The most significant workforce transformation in living memory happened in 2020 post the outbreak of the COVID-19 pandemic, and new work culture was born. Organizations took the drastic move of shifting their employees to work from home to sustain business continuity and keep them safe. However, the greatest business challenge was to scale the technology to keep the employees productive. Over a year has gone by since global workforces switched to working from home, and there is little hope of that changing anytime soon.
So, what does that mean? We have now moved beyond the concept of Bring-Your-Own-Device (BYOD) to Bring-Your-Own-Environment (BYOE), where employees bring their entire environment to work. The employees might be using their company’s laptop, but that laptop connects to a personal home network with smart speakers, cameras, gaming console, etc. Today’s employees are highly reliant on technology to meet the demands of their job. For example, NHS Digital – the national healthcare provider in the UK, partnered with Accenture and Microsoft to make Microsoft Teams available to 1,275,000 NHS employees, which the doctors use to conduct virtual appointments and collaborate with people at remote locations.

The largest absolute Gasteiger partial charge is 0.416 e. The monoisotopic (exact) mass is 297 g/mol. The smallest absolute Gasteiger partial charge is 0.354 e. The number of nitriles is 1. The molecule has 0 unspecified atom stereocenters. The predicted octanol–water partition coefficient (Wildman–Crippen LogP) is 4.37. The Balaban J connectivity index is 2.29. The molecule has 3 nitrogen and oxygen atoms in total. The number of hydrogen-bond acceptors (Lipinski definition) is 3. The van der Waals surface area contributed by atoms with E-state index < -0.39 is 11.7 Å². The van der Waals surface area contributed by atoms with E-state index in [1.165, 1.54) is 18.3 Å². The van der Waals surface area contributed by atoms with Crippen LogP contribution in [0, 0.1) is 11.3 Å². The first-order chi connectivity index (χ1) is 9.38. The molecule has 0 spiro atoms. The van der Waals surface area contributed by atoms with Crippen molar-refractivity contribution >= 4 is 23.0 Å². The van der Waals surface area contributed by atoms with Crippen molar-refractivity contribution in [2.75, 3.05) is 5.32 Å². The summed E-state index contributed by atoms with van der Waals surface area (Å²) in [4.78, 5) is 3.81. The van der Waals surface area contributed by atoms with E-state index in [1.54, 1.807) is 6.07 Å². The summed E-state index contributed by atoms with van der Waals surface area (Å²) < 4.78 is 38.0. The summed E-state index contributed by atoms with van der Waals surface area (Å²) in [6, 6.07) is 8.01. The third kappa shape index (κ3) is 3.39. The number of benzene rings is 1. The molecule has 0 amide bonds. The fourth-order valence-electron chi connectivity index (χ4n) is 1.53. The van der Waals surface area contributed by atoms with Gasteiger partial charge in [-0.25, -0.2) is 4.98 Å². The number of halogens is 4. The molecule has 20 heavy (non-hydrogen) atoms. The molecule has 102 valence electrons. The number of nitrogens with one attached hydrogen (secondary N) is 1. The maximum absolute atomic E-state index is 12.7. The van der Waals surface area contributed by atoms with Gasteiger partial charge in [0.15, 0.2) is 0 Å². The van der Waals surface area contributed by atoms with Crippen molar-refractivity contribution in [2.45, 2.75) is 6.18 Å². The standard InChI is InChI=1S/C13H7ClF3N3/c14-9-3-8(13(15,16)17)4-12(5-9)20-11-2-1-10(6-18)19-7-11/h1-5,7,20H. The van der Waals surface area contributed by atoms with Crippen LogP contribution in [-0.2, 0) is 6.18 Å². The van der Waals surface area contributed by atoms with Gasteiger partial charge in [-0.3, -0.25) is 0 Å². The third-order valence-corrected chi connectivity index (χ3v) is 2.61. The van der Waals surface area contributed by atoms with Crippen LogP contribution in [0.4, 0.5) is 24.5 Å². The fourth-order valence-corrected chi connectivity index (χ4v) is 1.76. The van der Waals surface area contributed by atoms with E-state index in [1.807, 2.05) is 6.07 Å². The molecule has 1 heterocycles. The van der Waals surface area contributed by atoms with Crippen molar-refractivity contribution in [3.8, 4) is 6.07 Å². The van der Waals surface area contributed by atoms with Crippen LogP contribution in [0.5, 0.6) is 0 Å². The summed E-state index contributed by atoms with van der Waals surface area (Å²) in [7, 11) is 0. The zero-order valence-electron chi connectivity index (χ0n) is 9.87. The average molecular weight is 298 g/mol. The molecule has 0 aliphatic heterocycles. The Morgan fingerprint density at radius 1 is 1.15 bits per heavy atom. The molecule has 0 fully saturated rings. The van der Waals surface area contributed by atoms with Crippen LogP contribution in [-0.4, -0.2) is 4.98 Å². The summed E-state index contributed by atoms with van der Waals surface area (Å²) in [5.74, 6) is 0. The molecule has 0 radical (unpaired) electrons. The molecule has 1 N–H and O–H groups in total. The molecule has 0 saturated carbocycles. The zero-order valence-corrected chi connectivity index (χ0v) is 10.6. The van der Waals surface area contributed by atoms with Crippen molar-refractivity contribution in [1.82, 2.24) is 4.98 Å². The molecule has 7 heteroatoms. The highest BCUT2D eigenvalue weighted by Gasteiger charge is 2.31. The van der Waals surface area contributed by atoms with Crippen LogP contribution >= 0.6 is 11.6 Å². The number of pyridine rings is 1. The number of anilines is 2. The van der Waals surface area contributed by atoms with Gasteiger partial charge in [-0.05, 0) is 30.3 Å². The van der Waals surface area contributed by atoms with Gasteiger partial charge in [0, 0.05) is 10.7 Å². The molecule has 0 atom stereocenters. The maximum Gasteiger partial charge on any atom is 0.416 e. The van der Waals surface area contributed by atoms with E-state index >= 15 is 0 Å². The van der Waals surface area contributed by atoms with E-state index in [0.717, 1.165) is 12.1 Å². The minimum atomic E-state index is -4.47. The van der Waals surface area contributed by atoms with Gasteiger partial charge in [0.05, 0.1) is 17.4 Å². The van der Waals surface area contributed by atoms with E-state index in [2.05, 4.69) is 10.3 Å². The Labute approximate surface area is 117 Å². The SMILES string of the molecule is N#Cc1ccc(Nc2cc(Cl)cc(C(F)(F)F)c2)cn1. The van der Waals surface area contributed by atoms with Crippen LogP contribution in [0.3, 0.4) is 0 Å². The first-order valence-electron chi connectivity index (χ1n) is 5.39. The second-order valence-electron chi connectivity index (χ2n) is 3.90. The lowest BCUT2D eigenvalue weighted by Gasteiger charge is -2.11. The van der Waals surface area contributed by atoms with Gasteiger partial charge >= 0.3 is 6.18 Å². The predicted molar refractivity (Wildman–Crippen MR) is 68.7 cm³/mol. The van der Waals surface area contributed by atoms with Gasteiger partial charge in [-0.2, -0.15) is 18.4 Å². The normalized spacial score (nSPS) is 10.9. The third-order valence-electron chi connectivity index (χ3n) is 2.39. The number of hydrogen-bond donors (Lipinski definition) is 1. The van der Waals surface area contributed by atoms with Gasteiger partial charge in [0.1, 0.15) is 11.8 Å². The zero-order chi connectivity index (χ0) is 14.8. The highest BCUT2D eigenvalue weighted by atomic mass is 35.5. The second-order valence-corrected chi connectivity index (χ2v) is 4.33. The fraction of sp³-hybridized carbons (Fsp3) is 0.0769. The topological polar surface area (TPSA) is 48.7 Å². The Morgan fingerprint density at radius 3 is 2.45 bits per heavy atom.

The onset of coronavirus has led to businesses exponentially shifting towards a gig economy. The traditional 9-5 working world has made way for white-collar employees pursuing gig work for permanent or additional income during these unprecedented times. Business leaders must plan and embrace this inevitable shift to a gig economy that will continue to grow post-pandemic.
Technology vision 2021
As enterprises began to set ground rules in the post-pandemic world, technology took center stage. Businesses are discovering immense opportunities in building new ecosystems to improve operational efficiency. We have tried to create a systematic review of how these emerging technology trends will shape the enterprise landscape, impacting industries, organizations, government agencies, and communities not only in 2021 but way beyond in the coming few years.